"I'm aware there isn't much art made about love, so I thought I'd nip in and nail the definitive article before anyone else could."
A winningly teasing storyteller who never lets on what's fact or fiction
Taking place in 'the same universe' as his previous show (playing for a single night on August 16th), A Hundred Different Words for Love charts the joys, pains, and uncertainties of love in a lo-tech but far-reaching monologue. Aside from some light piano accompaniment, James' endearing voice is the only thing needed to carry you on his well-crafted journey, deploying the kind of bumbling sweetness and British awkwardness befitting a self-described "son of Richard Curtis".
Decked out in a crumpled suit and sneakers – with a smile to match his sizeable beard – Rowland has the air of a passionate lecturer or tour guide, if not a chummy Doctor Who impersonator. He freely admits his reputation as "a wordy c**t", but the result is a silly, well-worded and fully accessible triumph. Rowland veers deftly between fond observations of human behaviour and grander themes of love, loss, and intimacy – all bolstered by a winningly teasing storyteller who never lets on what's fact or fiction, letting the audience's imagination do the work. All the while, he shows a refreshing awareness of the 'heterosexual and socioeconomic norms' that portrayals of romance are so routinely trapped in.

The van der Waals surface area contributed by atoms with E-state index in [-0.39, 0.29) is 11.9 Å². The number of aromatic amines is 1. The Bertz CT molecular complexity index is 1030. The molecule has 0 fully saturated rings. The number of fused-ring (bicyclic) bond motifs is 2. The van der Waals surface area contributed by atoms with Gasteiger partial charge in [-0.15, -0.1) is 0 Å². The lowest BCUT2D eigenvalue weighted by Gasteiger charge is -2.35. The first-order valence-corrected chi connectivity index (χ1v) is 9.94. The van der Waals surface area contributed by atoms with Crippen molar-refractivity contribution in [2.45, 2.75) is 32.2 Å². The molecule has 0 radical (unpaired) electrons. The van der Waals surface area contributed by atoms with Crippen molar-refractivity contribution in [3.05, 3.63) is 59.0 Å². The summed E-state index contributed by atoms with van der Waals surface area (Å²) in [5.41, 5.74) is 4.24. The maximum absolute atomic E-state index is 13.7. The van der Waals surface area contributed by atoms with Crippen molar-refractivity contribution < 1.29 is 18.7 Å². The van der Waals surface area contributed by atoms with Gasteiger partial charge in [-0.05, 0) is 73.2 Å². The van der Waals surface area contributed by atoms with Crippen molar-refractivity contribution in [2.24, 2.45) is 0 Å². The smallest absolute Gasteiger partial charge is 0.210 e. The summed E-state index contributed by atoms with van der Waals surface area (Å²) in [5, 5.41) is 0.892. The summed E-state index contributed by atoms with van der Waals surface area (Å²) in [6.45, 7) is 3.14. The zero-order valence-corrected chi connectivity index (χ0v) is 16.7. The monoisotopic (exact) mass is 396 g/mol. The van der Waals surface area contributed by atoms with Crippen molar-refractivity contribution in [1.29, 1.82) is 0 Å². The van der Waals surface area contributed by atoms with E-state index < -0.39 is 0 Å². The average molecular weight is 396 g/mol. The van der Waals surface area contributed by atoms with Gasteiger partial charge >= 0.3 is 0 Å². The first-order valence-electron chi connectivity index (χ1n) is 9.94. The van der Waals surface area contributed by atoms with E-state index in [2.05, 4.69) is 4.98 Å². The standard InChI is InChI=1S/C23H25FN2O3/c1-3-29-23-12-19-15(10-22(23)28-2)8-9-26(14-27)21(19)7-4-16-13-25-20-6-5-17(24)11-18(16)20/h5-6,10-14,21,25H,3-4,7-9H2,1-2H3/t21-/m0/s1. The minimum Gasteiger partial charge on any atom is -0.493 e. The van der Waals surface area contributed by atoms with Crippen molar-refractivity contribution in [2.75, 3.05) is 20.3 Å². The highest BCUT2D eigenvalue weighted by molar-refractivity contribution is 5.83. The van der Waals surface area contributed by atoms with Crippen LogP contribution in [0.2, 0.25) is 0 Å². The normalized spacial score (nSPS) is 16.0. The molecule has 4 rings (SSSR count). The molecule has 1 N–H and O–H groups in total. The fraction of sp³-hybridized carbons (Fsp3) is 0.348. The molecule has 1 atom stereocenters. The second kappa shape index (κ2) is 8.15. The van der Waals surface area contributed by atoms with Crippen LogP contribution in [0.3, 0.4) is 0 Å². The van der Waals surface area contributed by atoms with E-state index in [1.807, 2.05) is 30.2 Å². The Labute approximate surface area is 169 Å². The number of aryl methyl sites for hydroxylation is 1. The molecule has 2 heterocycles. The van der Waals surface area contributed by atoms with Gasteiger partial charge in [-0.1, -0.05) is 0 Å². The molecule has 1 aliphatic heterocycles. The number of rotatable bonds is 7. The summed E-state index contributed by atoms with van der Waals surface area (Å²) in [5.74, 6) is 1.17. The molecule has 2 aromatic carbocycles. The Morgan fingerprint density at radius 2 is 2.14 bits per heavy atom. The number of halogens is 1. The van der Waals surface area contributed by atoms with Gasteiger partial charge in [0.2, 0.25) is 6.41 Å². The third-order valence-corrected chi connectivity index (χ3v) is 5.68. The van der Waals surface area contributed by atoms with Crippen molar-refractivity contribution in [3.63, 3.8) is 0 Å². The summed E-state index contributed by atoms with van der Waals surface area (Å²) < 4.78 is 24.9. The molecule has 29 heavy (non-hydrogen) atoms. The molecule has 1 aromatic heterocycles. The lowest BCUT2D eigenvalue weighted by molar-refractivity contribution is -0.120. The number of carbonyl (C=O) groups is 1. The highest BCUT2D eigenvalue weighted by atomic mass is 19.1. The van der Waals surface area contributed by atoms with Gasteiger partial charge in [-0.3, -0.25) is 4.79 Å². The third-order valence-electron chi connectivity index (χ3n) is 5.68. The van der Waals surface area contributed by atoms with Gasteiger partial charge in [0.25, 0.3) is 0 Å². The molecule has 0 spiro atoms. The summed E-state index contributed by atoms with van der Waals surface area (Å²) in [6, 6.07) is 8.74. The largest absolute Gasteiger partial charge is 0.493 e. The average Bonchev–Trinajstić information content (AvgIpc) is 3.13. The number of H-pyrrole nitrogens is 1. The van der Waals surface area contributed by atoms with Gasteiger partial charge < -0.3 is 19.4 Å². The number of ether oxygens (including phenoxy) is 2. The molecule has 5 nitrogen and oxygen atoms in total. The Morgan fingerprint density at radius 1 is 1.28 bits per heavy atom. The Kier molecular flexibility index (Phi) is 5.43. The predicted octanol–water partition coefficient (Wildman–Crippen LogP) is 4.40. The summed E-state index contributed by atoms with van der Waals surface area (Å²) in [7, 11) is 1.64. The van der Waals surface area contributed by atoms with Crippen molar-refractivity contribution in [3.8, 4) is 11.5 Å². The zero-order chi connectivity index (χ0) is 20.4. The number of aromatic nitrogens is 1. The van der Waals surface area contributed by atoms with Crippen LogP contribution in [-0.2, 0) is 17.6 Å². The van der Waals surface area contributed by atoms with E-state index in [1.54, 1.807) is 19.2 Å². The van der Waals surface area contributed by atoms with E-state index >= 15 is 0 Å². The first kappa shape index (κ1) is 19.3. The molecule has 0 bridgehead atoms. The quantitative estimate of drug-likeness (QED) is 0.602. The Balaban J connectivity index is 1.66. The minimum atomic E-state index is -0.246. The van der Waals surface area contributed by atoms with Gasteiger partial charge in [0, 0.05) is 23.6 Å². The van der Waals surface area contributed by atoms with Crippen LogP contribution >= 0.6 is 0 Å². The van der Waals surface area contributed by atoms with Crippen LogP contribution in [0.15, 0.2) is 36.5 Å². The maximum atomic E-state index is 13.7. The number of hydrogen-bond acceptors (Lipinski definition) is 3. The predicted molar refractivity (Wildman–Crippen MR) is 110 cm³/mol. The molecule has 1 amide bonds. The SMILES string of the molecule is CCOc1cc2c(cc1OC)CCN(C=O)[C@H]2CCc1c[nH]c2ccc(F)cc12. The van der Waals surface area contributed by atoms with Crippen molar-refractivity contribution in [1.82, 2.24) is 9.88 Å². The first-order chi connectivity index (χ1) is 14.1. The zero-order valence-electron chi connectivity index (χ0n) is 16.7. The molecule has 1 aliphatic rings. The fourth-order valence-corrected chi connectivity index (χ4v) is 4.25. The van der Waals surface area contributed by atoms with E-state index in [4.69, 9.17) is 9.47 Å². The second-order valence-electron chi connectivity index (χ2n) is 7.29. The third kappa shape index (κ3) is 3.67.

The ancient Greeks had six different words for love, but Rowland toys with the language around love to reach an understanding beyond mere words. Whether you're pre-empting, experiencing, or recovering from a relationship, A Hundred Different Words for Love will find a way to break (and mend) your heart.